• Cash burn rate
  • The investor vs. the operator view on metrics

The First Three Slides of a SaaS Board Deck, with Company Key Metrics

I’m a SaaS metrics nut and I go to a lot of SaaS board meetings, so I’m constantly thinking about (among other things) how to produce a minimal set of metrics that holistically describe a SaaS company.  In a prior post, I made a nice one-slide metrics summary for an investor deck.  Here, I’m changing to board mode and suggesting what I view as a great set of three slides for starting a (post-quarter) board meeting, two of which are loaded with carefully-chosen metrics.

Slide 1:  The Good, The Bad, and the Ugly
The first slide (after you’ve reviewed the agenda) should be a high-level summary of the good and the bad  — with an equal number of each [1] — and should be used both to address issues in real-time and tee-up subsequent discussions of items slated to be covered later in the meeting.  I’d often have the e-staff owner of the relevant bullet provide a thirty- to sixty-second update rather than present everything myself.

slide 0The next slide should be a table of metrics.  While you may think this is an “eye chart,” I’ve never met a venture capitalist (or a CFO) who’s afraid of a table of numbers.  Most visualizations (e.g., Excel charts) have far less information density than a good table of numbers and while sometimes a picture is worth a thousand words, I recommend saving the pictures for the specific cases where they are needed [2].  By default, give me numbers.

Present in Trailing 9 Quarter Format
I always recommend presenting numbers with context, which is the thing that’s almost always missing or in short supply.  What do I mean by context? If you say we did $3,350K (see below) in new ARR in 1Q20, I don’t necessarily know if that’s good or bad.  Independent board members might sit on three to six boards, venture capitalists (VCs) might sit on a dozen.  Good with numbers or not, it’s hard to memorize 12 companies’ quarterly operating plans and historical results across one or two dozen metrics.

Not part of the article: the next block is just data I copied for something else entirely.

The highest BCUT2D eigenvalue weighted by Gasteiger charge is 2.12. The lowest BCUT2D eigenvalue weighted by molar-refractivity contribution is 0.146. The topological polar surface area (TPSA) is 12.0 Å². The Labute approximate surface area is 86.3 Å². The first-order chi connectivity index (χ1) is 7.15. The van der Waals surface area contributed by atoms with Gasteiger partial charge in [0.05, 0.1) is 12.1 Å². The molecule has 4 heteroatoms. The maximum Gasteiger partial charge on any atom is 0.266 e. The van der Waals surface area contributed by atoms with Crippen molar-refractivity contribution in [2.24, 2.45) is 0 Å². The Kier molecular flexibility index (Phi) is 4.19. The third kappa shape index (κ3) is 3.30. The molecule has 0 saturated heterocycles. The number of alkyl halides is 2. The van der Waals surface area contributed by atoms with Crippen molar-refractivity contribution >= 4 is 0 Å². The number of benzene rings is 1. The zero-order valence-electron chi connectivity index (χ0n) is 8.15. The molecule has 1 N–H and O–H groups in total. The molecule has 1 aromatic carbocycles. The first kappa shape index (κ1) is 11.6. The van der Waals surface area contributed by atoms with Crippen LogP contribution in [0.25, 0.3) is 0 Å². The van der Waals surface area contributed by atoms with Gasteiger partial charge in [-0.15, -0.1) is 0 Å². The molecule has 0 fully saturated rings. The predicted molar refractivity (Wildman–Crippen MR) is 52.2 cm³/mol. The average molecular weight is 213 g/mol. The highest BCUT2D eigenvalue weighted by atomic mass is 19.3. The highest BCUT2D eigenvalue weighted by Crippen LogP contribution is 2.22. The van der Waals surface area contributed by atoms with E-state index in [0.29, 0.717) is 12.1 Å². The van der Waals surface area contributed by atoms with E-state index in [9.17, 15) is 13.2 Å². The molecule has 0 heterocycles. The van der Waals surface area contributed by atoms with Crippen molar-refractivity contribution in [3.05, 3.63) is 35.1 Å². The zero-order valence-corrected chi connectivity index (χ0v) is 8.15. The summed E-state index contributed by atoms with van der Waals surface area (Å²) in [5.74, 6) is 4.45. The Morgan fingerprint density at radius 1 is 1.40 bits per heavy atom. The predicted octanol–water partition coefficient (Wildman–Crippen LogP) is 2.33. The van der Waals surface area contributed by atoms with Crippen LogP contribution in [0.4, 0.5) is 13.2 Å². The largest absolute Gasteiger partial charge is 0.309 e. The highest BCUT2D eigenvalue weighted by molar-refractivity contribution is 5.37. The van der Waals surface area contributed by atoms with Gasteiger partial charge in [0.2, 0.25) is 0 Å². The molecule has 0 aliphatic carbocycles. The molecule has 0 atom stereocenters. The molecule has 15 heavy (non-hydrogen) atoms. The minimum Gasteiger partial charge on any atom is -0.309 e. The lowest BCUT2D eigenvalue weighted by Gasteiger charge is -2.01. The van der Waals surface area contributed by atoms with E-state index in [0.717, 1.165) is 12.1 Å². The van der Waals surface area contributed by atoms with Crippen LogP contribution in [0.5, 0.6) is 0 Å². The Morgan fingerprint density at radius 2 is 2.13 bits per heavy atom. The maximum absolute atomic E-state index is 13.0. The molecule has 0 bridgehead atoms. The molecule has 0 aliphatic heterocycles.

With a trailing nine quarter (T9Q) format, I get plenty of context.  I know we came up short of the new ARR plan because the plan % column shows we’re at 96%.  I can look back to 1Q19 and see $2,250K, so we’ve grown new ARR, nearly 50% YoY.  I can look across the row and see  a nice general progression, with only a slight down-dip from 4Q19 to 1Q20, pretty good in enterprise software. Or, I can look at the bottom of the block and see ending ARR and its growth — the two best numbers for valuing a SaaS company — are $32.6M and 42% respectively.  This format gives me two full years to compare so I can look at both sequential and year-over-year (YoY) trends, which is critical because enterprise software is a seasonal business.

What’s more, if you distribute (or keep handy during the meeting) the underlying spreadsheet, you’ll see that I did everyone the courtesy of hiding a fair bit of next-level detail with grouped rows — so we get a clean summary here, but are one-click away from answering obvious next-level questions, like how did new ARR split between new logos and upsell?

Slide 2:  Key Operating Metrics

Since annual recurring revenue (ARR) is everything in a SaaS company, this slide starts with the SaaS leaky bucket, starting ARR + new ARR – churn ARR = ending ARR.